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Questions and thoughts from underwriters for the banking industry regarding PPP and LIBOR

Underwriting Spotlight

Financial, Executive and Professional Risks (FINEX)
N/A

By Alison MacLaren | February 1, 2021

Key questions from underwriters regarding the PPP and LIBOR transition.

Common Paycheck Protection Program (PPP) questions from underwriters:

Explain the bank’s level of participation in the PPP.
Were the bank’s PPP loans restricted in any way to certain borrowers, e.g. only existing customers?
If the bank loaned to new customers, what was the breakdown in loans given to new vs. existing customers?
What is the breakdown of industries loaned to?
How much did the bank collect in fees? What amount, if any, is being paid out in fees to agents?
Was there an audit conducted of originated loans? If so, what were the results and how did the bank respond?
Discuss how the bank is approaching the forgiveness process.

Common LIBOR questions from underwriters:

Discuss the institution’s LIBOR transition planning framework and its progress thus far.
Is the institution on track to meet transition deadlines ahead of the 2021/2023 cessation dates?
Describe client communication protocols and feedback from clients regarding same.
For legacy loans, discuss process and procedure for amending fallback language. What is the target completion date?
Is the institution intending to utilize rates other than SOFR?
What mechanisms or strategies are in place, if any, to address potential delta between lending and swap agreements?
What proportion of new loans contain an amendment versus a hardwire approach?
Identify internal training procedures for staff.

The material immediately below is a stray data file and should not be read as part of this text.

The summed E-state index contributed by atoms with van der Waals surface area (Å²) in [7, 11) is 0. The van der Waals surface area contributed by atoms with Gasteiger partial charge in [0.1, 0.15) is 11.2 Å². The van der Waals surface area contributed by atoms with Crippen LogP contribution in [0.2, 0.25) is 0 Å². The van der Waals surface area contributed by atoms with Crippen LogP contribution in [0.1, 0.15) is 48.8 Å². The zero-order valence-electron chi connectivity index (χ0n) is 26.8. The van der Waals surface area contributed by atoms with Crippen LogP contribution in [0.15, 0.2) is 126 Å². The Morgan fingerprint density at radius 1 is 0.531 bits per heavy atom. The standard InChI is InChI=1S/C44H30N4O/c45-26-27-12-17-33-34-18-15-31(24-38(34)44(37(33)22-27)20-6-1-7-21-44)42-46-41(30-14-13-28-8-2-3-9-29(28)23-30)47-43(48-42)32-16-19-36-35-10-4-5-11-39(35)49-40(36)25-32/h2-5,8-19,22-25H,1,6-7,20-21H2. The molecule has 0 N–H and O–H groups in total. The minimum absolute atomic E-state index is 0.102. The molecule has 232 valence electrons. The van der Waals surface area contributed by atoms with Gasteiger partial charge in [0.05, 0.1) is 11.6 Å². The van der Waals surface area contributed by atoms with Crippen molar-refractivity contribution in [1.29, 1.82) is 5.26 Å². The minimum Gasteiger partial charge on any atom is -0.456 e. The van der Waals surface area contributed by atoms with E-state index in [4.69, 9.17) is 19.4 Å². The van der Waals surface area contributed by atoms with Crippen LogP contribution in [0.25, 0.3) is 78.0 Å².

How has COVID-19 disrupted and changed your LIBOR transition planning?
How has the revised June 2023 deadline impacted preparations and internal deadlines?

Disclaimer

Each applicable policy of insurance must be reviewed to determine the extent, if any, of coverage for COVID-19. Coverage may vary depending on the jurisdiction and circumstances. For global client programs it is critical to consider all local operations and how policies may or may not include COVID-19 coverage. The information contained herein is not intended to constitute legal or other professional advice and should not be relied upon in lieu of consultation with your own legal and/or other professional advisors. Some of the information in this publication may be compiled by third party sources we consider to be reliable, however we do not guarantee and are not responsible for the accuracy of such information. We assume no duty in contract, tort, or otherwise in connection with this publication and expressly disclaim, to the fullest extent permitted by law, any liability in connection with this publication. Willis Towers Watson offers insurance-related services through its appropriately licensed entities in each jurisdiction in which it operates. COVID-19 is a rapidly evolving situation and changes are occurring frequently. Willis Towers Watson does not undertake to update the information included herein after the date of publication. Accordingly, readers should be aware that certain content may have changed since the date of this publication. Please reach out to the author or your Willis Towers Watson contact for more information. In North America, Willis Towers Watson offers insurance products through licensed subsidiaries of Willis North America Inc., including Willis Towers Watson Northeast Inc. (in the United States) and Willis Canada, Inc.

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Banking Industry Leader, Willis Towers Watson

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